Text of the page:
The poor water and sediment quality contribute to four additional impairments: a degraded bottom-dwelling invertebrate community (which serve as a food source for fish populations); eutrophication and undesirable algae; beach closures due to bacteria; and degraded aesthetics.
The presence of contaminants, lack of oxygen and high sedimentation together with shoreline restructuring and infilling also play a major role in the loss of habitat and reduced populations of fish and wildlife.
Further assessment of impairments is required for bird and animal deformities and for degradation of plankton populations of the harbour.
STRUCTURE OF THE RAP
RAP planning for Hamilton Harbour AOC began in 1986 with the formation of a stakeholders group and writing team. In 1991, stakeholders organized into two distinct groups: the Bay Area Restoration Council (BARC) and the Bay Area Implementation Team (BAIT). BARC, created as an independent non-profit organization, strives to maintain a balanced voice for all stakeholders of the harbour, perform a watchdog role by monitoring RAP progress, and to keep the public informed. The BAIT is composed of the major implementors of the RAP. A public group, the RAP Forum, was established in 1998 to provide input to the update of the Stage 2 RAP document. Their work was completed in 2002.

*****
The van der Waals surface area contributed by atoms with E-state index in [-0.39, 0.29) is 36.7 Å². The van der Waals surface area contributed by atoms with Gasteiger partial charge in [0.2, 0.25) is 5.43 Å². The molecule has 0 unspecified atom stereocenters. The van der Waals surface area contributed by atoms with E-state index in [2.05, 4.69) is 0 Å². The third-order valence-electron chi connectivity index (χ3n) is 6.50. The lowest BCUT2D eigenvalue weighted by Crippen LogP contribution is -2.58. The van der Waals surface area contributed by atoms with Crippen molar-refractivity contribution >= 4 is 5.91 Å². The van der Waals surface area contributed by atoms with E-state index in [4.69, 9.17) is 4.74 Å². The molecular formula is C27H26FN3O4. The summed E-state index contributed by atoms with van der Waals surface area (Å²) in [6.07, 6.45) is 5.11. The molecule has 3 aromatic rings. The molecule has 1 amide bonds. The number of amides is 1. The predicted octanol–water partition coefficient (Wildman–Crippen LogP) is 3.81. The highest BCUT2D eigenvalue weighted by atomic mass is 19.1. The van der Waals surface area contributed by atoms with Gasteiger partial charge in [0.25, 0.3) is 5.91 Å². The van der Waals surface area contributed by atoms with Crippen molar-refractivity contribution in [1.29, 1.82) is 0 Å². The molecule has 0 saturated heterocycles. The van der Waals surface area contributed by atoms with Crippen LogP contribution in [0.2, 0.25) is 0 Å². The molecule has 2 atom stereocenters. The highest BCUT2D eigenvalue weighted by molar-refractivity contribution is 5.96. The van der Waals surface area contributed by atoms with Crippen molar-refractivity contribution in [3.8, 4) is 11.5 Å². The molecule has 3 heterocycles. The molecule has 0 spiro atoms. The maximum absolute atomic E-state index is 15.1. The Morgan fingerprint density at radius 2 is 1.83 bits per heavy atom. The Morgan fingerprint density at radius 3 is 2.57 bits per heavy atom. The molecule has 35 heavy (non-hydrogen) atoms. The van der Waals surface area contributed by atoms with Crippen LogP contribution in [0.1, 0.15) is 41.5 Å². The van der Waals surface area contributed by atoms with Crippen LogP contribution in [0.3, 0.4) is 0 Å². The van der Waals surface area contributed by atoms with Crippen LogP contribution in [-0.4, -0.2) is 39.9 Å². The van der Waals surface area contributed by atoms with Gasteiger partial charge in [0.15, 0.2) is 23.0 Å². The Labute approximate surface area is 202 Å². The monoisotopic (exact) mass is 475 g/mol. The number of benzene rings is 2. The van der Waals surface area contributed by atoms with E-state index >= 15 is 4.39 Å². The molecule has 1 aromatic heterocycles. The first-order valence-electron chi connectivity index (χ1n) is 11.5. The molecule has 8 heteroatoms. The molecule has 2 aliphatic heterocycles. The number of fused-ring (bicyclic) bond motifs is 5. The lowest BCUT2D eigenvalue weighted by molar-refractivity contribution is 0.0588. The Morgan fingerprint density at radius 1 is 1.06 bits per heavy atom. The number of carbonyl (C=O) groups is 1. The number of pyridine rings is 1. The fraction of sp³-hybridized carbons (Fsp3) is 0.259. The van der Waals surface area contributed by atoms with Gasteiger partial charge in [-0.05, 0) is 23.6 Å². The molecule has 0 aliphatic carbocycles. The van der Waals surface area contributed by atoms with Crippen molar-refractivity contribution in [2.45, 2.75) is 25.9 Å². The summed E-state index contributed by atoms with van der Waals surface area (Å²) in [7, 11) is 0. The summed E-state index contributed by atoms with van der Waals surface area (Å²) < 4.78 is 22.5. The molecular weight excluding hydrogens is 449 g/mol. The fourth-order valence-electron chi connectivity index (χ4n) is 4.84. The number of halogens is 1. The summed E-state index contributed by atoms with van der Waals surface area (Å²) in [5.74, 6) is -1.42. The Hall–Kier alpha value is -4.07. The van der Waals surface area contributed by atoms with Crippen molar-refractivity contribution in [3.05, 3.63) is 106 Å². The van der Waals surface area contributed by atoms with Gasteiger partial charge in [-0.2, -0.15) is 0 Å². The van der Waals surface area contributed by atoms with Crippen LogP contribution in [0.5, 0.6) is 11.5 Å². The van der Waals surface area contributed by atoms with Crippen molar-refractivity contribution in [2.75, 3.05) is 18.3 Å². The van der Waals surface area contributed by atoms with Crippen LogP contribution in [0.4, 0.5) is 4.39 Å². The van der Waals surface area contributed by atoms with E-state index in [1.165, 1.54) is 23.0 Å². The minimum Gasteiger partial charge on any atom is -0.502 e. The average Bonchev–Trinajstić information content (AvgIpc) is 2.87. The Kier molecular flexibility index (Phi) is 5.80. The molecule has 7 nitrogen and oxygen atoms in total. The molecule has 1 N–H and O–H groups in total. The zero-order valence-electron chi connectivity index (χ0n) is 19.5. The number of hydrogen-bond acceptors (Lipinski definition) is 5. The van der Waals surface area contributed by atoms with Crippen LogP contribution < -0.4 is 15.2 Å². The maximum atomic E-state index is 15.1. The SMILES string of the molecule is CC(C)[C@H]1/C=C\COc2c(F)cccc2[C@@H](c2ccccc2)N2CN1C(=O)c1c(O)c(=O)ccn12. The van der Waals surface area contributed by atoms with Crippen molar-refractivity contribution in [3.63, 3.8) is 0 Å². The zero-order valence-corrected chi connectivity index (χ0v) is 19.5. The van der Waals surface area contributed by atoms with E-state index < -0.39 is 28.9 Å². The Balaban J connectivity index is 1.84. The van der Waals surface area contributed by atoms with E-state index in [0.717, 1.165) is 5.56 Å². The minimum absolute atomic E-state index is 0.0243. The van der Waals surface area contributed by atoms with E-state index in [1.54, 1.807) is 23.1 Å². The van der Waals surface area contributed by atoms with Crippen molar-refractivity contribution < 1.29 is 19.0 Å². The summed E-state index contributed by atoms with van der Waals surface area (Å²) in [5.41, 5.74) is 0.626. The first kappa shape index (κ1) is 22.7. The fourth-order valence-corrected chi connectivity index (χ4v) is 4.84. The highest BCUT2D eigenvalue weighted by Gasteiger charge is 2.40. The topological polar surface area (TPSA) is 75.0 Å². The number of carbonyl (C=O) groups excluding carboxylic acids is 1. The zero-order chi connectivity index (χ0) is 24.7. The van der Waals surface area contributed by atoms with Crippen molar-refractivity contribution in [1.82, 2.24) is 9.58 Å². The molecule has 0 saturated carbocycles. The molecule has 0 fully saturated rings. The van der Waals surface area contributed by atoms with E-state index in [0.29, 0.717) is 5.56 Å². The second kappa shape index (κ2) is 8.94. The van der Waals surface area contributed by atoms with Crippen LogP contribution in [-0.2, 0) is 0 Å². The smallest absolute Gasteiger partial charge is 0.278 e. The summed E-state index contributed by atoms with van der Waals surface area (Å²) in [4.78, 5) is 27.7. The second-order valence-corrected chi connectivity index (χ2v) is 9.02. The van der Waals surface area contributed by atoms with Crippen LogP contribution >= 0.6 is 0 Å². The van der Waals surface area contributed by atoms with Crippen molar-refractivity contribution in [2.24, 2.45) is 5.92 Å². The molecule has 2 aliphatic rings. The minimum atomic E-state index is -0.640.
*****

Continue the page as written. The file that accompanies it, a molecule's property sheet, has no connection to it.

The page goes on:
The Hamilton Harbour RAP Office was created in 1992 by Environment Canada to serve as liaison among BAIT and BARC, the RAP Forum and the RAP Technical Team, and provides secretariat support to the BAIT and during its term, the RAP Forum.